Feeds:
Posts
Comments

Archive for the ‘Uncategorized’ Category

I have spent a lot of time digging a little deeper into our Native American Literature Collections in preparation for the Rare Book School course I will be co-teaching this summer: A History of Native American Books & Indigenous Sovereignty. I was already aware of Angel de Cora(Winnebago) and her work as a book designer and illustrator, and I knew she went to school at Smith, but not much more than that.

Middle Five Cover

Francis LaFlesche. The Middle Five. Cover design by Angel de Cora.

(more…)

Read Full Post »

We’re pleased to announce the completion of a project to reorganize the John J. McCloy Papers, one of our most heavily used collections.

The project involved three steps – each intended to increase ease of access to the collection and ensure the protection of the material. (more…)

Read Full Post »

Today I am highlighting some of our newest artists’ book additions to our collection.

Earth Clock by Ginger R. Burrell

First up, we have two new acquisitions from book artist Ginger R. Burrell.

Earth Clock by Ginger R. Burrell in handmade box

Earth Clock by Ginger R. Burrell

Earth Clock, Burrell’s limited edition 2017 creation, is an investigation into the history of climate change.  “Earth Clock is meant as both an educational tool and a call to action. To create both a sense of urgency and the beginning of understanding. To present both facts and a sense of the long history of our avoidance and denial.” (Lux Mentis Booksellers catalog)

Nineteen magnetized flaps corresponding to years from 1800 to 2015 lift to display facts about national and international events relating to climate and the environment, such as the first Earth Day in 1970 and the creation of the US National Oceanic and Atmospheric Administration, or 1995 when the Antarctic ice shelves begin to break apart.

Earth Clock by Ginger R. Burrell display

Earth Clock by Ginger R. Burrell

Earth Clock by Ginger R. Burrell display

Earth Clock by Ginger R. Burrell

 

 

 

 

 

 

 

“Earth Clock features custom electronics designed to create a visceral response and to compel the viewer to act. LEDs animate based on what happened each year in Climate Change history. The number display registers the amount of carbon dioxide in the atmosphere in a given year.” (Lux Mentis Booksellers catalog)


Giftschrank by Ginger R. Burrell

Giftschrank by Ginger R. Burrell

Giftschrank by Ginger R. Burrell

Also from Ginger Burrell, Giftschrank is another 2017 piece created in a limited edition of 12, housed in an original wooden box and bound in a molded cover of razor blades suspended in thick enamel.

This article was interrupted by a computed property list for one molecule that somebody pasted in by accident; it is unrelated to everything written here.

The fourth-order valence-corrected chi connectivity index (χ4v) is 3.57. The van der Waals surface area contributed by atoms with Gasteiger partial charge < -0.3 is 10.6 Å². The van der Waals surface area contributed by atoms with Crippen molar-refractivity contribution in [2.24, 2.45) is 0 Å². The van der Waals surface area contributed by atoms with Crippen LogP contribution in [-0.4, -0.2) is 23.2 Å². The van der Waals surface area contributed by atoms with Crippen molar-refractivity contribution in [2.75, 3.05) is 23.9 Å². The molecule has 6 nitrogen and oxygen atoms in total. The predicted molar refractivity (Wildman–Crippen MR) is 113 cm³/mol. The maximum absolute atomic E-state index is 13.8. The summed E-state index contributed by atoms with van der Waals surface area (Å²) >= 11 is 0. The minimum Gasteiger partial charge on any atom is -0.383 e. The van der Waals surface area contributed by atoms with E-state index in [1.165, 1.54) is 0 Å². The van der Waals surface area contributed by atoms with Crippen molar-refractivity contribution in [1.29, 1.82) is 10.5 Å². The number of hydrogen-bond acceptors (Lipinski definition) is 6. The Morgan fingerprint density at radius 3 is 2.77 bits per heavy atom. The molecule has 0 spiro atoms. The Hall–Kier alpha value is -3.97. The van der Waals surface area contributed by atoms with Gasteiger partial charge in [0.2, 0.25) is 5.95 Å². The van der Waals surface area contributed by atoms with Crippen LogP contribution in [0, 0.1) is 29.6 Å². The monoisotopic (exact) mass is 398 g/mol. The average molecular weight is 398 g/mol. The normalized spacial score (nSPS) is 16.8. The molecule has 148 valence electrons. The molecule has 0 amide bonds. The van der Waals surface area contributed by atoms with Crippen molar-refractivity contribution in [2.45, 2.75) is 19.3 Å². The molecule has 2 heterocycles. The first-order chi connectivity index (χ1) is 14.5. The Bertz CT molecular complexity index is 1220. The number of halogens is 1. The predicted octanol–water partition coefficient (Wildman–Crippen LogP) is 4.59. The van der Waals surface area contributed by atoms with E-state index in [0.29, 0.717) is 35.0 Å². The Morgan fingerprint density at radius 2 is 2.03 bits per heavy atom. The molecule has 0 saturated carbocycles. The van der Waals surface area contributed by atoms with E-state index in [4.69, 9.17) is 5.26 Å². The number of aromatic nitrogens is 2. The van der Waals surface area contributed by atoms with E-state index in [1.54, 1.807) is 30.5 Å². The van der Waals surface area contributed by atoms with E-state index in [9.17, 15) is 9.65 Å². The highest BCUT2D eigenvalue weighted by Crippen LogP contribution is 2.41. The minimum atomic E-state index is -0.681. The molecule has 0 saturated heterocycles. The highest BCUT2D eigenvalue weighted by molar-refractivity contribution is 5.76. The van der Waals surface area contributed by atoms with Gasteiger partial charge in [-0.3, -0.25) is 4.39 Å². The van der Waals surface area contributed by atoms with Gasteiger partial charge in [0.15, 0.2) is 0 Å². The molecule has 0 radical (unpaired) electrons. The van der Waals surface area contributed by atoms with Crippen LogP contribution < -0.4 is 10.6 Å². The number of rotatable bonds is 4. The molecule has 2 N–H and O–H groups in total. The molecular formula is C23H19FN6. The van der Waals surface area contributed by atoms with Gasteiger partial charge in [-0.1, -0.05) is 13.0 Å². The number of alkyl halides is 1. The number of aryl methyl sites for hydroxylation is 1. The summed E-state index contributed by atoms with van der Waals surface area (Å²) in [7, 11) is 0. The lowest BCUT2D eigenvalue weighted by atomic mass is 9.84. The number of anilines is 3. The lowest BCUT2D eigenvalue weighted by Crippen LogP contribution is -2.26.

Giftschrank by Ginger R. Burrell box

Giftschrank by Ginger R. Burrell

The title page defines Giftschrank:

Giftschrank by Ginger R. Burrell

Giftschrank by Ginger R. Burrell

 

GIFTSCHRANK

noun

Gift (Poison) + Shrank (Cabinet)

  1. Spaces reserved for undesirable, uncomfortable or forbidden objects, ideas or subjects.
  2. Something society avoids at all costs.

 

 

 

 

The colophon cites the inspiration for this work as the podcast 99% Invisible, episode 203 ”The Giftschrank”.


The/rapist by Maureen Cummins

The prospectus for artist Maureen Cummins’s new 2017 work The/rapist describes the historic and political inspiration for this work:

The/rapist by Maureen Cummins in box

The/rapist by Maureen Cummins

“The/rapist is an investigation into the gendered history of psychosurgery, as illustrated by the career of Doctor Walter Freeman (1895-1972). A Professor of Neurology with no formal training in either surgery or psychology, Freeman popularized the pre-frontal lobotomy, an operation in which nerve connections to and from the frontal lobes—the seat of human emotion, creativity, willpower, and imagination—are severed.”

The/rapist by Maureen Cummins

The/rapist by Maureen Cummins

“It is a history that raises numerous and disturbing questions about patients’ rights, the abuse of institutional power, and the disproportionate targeting of women.”

The physical object of this work reflects the inspiration:

The/rapist by Maureen Cummins

The/rapist by Maureen Cummins

“Constructed entirely out of aluminum, The/rapist is inspired by the cold, hard surfaces of medical clipboards and equipment, as well as by Freeman’s actual tools, viewed by the artist in the Freeman/Watts collection at GWU, where she conducted her initial research. Pages of the book are laser-cut, burnished on one side, printed with multiple layers of text and imagery, “dimpled” to prevent scratching and wear, then mounted within rings to a sturdy baseboard. The text is printed in Frutiger, a classic mid-century sans-serif typeface. Images reproduced in the book are 19th century engravings, handwritten notes and text, as well as graphs and headshots from Freeman’s 1950 textbook Psychosurgery: In the Treatment of Mental Disorders and Intractable Pain. The book is housed in a burnished aluminum box with a screwed-down aluminum title plate.” (Aside of Books, retrieved 12/8/17)